SKIING / Free-heelers get their days. Skiers from around the West will head to Bear Valley Mountain Resort next week for the annual Telemark Ski Festival. The festival will run Feb. 8-10 at Bear Valley, which is just off Highway 4 in the central Sierra east of Arnold (Calaveras County)… [SFGate: Tom Stienstra]
As a mid-level telemark skier, and I did go to one of the previous Telemark Ski Festivals at Bear Valley. It was great fun, and I got to work with some really excellent instructors. Recommended.
Tom at Two-Heel Drive (why do I always type To-Hell Drive the first time? ;-) has posted a couple of interesting announcements.
First, he has announced that the Annual Ground Hogs Day Invitational Hike will take place on
Saturday Sunday, February 2 3*. You are invited, so it must be an invitational, right? Details are not exactly set in stone just yet, but there is a good chance that we’ll go to Henry Coe Park (quickly, before the Governator tries to close it) and probably in the morning. Follow the link to Tom’s blog for more information.
* Tom wrote to point out: “Dan: Feb. 3 is a sunday (Super Bowl Sunday in fact)”
Second, he notes a couple of appearances by Bay Area outdoor phenom 4WheelBob and his impressive feat on White Mountain last summer.
From an article in SFGate:
Yosemite National Park received a treasure out of its own past Friday when philanthropist Bill Lane presented the park with the original “Grand Register of Yo-Semite Valley” at a small ceremony at Stanford University.
The Grand Register was a fixture at the Cosmopolitan, a bath house and saloon in the early days of tourism at Yosemite. Distinguished visitors were asked to sign the guest book and offer any comments…
…The signing began in 1873 and continued until 1884, and the book contains more than 18,000 signatures, including those of four U.S. presidents: Ulysses S. Grant, Rutherford B. Hayes, James Garfield and Theodore Roosevelt.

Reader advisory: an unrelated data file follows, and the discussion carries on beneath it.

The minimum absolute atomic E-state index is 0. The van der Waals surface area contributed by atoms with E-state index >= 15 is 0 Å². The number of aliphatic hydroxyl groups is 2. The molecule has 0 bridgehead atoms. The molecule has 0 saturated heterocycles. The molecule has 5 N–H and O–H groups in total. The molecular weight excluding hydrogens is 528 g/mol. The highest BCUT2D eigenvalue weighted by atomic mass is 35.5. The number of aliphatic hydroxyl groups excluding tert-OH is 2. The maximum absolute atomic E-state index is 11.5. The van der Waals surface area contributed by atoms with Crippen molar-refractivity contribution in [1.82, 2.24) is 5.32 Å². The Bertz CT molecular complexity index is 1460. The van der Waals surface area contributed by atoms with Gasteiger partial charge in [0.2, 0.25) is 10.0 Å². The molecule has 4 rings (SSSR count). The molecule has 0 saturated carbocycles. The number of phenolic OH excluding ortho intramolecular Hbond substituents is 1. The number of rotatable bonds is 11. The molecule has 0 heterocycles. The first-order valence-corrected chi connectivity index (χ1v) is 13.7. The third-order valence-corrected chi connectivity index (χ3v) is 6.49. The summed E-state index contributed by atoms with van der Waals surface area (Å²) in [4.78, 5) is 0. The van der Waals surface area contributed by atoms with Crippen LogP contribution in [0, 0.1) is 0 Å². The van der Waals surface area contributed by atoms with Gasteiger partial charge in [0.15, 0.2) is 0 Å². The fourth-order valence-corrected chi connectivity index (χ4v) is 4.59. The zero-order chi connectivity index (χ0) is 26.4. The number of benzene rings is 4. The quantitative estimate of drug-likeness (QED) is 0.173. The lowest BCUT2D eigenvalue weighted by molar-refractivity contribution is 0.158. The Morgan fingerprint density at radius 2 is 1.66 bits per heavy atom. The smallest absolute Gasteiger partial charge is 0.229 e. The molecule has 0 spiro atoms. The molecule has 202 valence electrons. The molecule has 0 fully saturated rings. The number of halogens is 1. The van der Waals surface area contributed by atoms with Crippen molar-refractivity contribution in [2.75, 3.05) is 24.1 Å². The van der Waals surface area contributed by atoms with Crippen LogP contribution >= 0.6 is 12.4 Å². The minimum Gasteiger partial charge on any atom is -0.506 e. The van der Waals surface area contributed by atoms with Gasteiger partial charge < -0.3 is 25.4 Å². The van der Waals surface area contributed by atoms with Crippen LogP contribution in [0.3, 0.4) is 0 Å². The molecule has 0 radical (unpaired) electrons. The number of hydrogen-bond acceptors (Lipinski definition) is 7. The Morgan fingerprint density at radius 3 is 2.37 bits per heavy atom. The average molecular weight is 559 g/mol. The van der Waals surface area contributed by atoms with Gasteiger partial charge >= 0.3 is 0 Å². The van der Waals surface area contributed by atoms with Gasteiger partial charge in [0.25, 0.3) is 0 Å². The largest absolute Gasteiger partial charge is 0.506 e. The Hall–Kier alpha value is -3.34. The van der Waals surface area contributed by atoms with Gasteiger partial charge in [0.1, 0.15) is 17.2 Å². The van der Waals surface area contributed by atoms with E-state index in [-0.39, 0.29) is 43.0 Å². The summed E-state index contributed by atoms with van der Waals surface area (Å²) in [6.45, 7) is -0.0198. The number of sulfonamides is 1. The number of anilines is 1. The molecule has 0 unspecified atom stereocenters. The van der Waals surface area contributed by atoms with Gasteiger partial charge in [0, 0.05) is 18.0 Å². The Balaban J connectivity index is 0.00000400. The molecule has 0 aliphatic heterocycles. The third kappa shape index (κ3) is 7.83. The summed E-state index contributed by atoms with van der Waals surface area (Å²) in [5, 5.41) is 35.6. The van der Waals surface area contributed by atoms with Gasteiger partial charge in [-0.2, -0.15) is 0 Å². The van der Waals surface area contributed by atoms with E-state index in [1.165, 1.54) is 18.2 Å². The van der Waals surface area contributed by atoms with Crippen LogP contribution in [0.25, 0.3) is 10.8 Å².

Roosevelt got special treatment. He visited the park in 1903, long after the register was closed. Roosevelt didn’t visit the Cosmopolitan; he made a point of not entering a building, except to drink a lemonade at a studio in the valley. Instead, he went camping with John Muir.
See the article for more information and some photographs.
(An old article – posted here so as not to lose it during the site transition.)
The second Amgen Tour of California is presently rolling through the state – pretty exciting stuff! I managed to get to the prologue stage in San Francisco last week, where I shot a number of photographs. (I am also gradually posting them at G Dan Mitchell | Photography.)
From Two-Heel Drive:
Groundhog Day Invitational pix. We hiked four hours along the misty ridges of Las Trampas Regional Wilderness, just up the road from San Ramon. Mount Diablo poked above the mist like the Kilimanjaro wannabe that it is. Temperatures, mild; winds, just enough to dry the sweat.
Tom is describing our “bloggers’ hike” yesterday morning at Las Trampas park in the east bay. I’d write a lot more and post photographs… but I ended up spending a lot of time on another photographic project this weekend – a night photography workshop at Mare Island. (Some photos are posted here.)
In any case, it was a great hike, and I really want to get back to that park again on a very clear (unlike this weekend) day in spring since this seems like a park with excellent view potential.
A highlight of the day was meeting 4WheelBob, whose goal is to reach to the the summit of White Mountain, which is over 14,000 feet. He’s been close a couple times, maybe 2007 will be his year.
For more on Bob Coomber’s outdoor exploits, check out this profile in Backpacker magazine. It makes him out as more of a hero than he’d care to be portrayed, I suspect — he strikes me as a regular guy playing the cards he was dealt. His outoor exploits do seem pretty amazing to those of us not in his hiking shoes, but his vibe is, “you’d do the same, right?” The cool thing is, he helps us believe our answer is “hell, yes.” [Two-Heel Drive]
- Black and White
- Castle Rock
- Death Valley
- Gear Reviews
- Green World
- Mission Peak
- Mono Lake
- Mount Shasta Area
- Owens Valley
- Pacific Northwest
- Point Lobos
- Quicksilver Historical
- San Francisco Bay Area
- Santa Teresa
- Sierra Nevada
- Site News
- White Mountains